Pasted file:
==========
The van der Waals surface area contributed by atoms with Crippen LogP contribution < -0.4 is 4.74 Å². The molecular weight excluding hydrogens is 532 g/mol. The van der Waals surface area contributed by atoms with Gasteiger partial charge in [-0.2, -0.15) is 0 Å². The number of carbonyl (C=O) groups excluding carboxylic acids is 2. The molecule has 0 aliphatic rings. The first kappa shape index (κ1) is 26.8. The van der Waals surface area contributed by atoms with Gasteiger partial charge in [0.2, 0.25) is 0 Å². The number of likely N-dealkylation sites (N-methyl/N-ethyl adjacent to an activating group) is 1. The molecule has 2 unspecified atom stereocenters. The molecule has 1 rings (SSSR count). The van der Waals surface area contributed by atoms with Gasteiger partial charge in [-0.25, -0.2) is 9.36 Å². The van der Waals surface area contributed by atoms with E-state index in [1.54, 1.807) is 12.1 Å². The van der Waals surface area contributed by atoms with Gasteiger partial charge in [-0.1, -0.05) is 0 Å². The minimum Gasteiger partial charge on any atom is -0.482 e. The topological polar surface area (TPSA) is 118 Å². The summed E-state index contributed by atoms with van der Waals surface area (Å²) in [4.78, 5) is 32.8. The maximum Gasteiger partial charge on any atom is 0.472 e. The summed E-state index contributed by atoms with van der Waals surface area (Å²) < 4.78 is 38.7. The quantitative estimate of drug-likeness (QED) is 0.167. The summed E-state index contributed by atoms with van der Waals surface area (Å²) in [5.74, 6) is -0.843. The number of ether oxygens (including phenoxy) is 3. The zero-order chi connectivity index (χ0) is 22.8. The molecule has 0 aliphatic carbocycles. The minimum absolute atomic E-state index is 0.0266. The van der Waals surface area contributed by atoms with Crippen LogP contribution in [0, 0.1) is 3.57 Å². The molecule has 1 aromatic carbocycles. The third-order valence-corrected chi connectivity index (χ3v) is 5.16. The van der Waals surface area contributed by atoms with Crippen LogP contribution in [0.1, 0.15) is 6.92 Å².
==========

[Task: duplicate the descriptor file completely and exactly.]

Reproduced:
The van der Waals surface area contributed by atoms with Crippen LogP contribution < -0.4 is 4.74 Å². The molecular weight excluding hydrogens is 532 g/mol. The van der Waals surface area contributed by atoms with Gasteiger partial charge in [-0.2, -0.15) is 0 Å². The number of carbonyl (C=O) groups excluding carboxylic acids is 2. The molecule has 0 aliphatic rings. The first kappa shape index (κ1) is 26.8. The van der Waals surface area contributed by atoms with Gasteiger partial charge in [0.2, 0.25) is 0 Å². The number of likely N-dealkylation sites (N-methyl/N-ethyl adjacent to an activating group) is 1. The molecule has 2 unspecified atom stereocenters. The molecule has 1 rings (SSSR count). The van der Waals surface area contributed by atoms with Gasteiger partial charge in [-0.25, -0.2) is 9.36 Å². The van der Waals surface area contributed by atoms with E-state index in [1.54, 1.807) is 12.1 Å². The van der Waals surface area contributed by atoms with Gasteiger partial charge in [-0.1, -0.05) is 0 Å². The minimum Gasteiger partial charge on any atom is -0.482 e. The topological polar surface area (TPSA) is 118 Å². The summed E-state index contributed by atoms with van der Waals surface area (Å²) in [4.78, 5) is 32.8. The maximum Gasteiger partial charge on any atom is 0.472 e. The summed E-state index contributed by atoms with van der Waals surface area (Å²) < 4.78 is 38.7. The quantitative estimate of drug-likeness (QED) is 0.167. The summed E-state index contributed by atoms with van der Waals surface area (Å²) in [5.74, 6) is -0.843. The number of ether oxygens (including phenoxy) is 3. The zero-order chi connectivity index (χ0) is 22.8. The molecule has 0 aliphatic carbocycles. The minimum absolute atomic E-state index is 0.0266. The van der Waals surface area contributed by atoms with Crippen LogP contribution in [0, 0.1) is 3.57 Å². The molecule has 1 aromatic carbocycles. The third-order valence-corrected chi connectivity index (χ3v) is 5.16. The van der Waals surface area contributed by atoms with Crippen LogP contribution in [0.1, 0.15) is 6.92 Å².